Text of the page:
Our weekly news roundtable The Wheelhouse discusses this and all the weekâ€™s news from our downtown Hartford location.
Originally published on Thu January 30, 2014 12:03 pm
Nearly 20 percent of the officers in the U.S. Air Force's nuclear weapons corps have now been implicated in a proficiency test cheating scandal, the secretary of the Air Force said Thursday.
Deborah Lee James told reporters that 92 individuals in the 500-member force are now thought either to have shared information about the answers to the test or to have known that others had done so, The Associated Press reports.
A federal grand jury is looking into the business dealings of Hartford insurance broker Earl O'Garro. And from the beginning, what raised eyebrows was the relationship between O'Garro and city Treasurer Adam Cloud -- O'Garro did business with Cloud's family.
Now,Â there's another development. A woman who was a paid campaign consultant for Cloud's 2011 campaign also got a job with Hybrid.
Originally published on Tue January 14, 2014 5:12 pm
New Jersey Gov. Chris Christie, engulfed in scandal over the politically motivated closing of bridge access lanes and questions about how he spent federal Hurricane Sandy aid, pledged Tuesday to "cooperate with all appropriate inquiries."
In his annual State of the State speech from the State Capitol in Trenton, the two-term Republican governor made quick work of the George Washington Bridge controversy, which hopelessly snarled traffic in the city of Fort Lee for days. The circumstances surrounding the episode have clouded the prospects of a potential presidential bid in 2016.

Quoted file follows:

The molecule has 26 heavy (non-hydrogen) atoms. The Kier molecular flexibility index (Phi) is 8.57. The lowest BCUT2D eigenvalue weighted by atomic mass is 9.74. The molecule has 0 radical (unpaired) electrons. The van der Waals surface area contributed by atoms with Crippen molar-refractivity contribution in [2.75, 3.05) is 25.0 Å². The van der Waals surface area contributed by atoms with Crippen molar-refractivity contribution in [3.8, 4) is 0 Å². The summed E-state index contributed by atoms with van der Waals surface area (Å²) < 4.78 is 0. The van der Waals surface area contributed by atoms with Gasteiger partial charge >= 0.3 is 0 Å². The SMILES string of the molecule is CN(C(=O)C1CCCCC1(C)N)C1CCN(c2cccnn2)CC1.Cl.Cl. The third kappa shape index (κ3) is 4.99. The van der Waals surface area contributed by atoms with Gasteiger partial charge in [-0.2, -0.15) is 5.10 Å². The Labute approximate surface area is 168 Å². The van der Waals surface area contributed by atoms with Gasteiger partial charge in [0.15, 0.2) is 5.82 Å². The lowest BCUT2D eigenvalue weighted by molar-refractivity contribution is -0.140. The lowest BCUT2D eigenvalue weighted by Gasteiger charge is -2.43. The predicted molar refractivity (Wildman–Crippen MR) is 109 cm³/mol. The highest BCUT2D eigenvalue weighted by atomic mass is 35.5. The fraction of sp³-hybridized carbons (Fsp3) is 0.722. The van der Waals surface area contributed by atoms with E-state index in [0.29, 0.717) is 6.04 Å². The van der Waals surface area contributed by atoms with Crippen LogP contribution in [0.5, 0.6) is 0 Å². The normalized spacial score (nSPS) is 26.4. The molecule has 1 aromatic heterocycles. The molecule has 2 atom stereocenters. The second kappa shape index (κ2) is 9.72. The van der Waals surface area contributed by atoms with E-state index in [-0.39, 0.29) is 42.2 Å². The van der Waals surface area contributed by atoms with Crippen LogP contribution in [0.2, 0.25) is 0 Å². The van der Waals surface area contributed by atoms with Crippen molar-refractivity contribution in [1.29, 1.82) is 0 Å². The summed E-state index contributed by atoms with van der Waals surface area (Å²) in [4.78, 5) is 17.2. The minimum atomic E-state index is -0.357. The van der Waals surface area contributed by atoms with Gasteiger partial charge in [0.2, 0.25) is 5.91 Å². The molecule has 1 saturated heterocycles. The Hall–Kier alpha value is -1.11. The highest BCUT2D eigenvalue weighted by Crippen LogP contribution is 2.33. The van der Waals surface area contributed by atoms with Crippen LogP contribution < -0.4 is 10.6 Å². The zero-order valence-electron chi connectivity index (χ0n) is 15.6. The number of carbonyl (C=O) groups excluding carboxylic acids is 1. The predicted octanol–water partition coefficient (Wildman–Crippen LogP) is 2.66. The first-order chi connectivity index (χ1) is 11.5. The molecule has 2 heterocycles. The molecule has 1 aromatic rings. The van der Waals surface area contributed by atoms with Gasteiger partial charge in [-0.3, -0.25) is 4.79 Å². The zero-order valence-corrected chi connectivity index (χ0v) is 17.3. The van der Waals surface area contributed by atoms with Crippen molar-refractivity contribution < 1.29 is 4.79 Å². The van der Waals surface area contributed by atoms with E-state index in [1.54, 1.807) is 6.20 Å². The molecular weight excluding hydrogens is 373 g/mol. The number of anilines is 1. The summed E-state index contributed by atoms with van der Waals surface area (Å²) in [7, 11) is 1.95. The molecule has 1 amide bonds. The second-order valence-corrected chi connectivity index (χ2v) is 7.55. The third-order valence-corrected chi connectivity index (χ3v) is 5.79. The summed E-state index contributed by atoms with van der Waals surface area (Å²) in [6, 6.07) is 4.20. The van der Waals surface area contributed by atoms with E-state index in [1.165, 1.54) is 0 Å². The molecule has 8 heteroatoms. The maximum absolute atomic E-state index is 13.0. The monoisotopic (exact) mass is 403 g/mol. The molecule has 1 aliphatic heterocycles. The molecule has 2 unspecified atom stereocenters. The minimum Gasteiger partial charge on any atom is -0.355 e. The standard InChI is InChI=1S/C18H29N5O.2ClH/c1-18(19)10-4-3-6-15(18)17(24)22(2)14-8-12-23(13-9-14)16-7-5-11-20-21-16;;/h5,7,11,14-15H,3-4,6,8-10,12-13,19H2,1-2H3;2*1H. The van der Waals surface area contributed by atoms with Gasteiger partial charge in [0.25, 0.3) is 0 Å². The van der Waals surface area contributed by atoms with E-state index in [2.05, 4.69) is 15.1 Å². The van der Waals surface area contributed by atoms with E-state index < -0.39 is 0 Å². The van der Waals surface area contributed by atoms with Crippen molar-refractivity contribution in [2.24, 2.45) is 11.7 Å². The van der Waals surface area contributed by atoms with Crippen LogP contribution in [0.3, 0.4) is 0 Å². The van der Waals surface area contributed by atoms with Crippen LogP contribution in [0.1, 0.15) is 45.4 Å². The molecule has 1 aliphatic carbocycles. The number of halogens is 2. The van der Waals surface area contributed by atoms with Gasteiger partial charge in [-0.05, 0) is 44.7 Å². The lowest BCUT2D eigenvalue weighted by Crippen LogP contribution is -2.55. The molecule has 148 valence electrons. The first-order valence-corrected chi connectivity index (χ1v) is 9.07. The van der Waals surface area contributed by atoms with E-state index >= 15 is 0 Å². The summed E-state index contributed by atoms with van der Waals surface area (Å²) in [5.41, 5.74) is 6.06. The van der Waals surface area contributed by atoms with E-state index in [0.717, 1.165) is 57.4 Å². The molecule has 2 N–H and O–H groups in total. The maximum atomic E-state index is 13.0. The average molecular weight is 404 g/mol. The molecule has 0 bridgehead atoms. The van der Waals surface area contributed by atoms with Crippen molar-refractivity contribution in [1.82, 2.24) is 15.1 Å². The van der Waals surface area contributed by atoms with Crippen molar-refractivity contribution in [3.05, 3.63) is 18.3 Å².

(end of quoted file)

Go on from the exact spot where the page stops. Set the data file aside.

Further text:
Originally published on Tue January 14, 2014 12:23 pm
By most accounts, New Jersey Gov. Chris Christie passed the leadership challenge posed by Superstorm Sandy in 2012.
But the political storm created by the George Washington Bridge scandal is testing him in different ways, fueled by a combination of factors that make it difficult even for a politician as manifestly self-assured as Christie.
Christie will have a promising opportunity Tuesday to move beyond the mess caused by the politically inspired closing of toll lanes on the nation's busiest bridge in his State of the State speech.
Originally published on Tue January 14, 2014 1:01 pm
The U.S. Department of Housing and Urban Development is going to examine how the state of New Jersey spent $25 million of the federal aid it received after 2012's Hurricane Sandy, Rep. Frank Pallone, D-N.J., has announced.
Originally published on Sat January 11, 2014 5:26 pm
In the end, Mark Darr had to give in.
Darr, the Republican lieutenant governor of Arkansas, announced Friday that he will resign Feb 1. Earlier this month, he agreed to pay the state ethics commission $11,000 in fines for making personal use of campaign funds and receiving improper expense reimbursements from the state.
Darr called his errors "careless and lazy," but said they were not intentional violations of the law. In a series of interviews with Arkansas news outlets Tuesday, Darr said he would refuse to resign.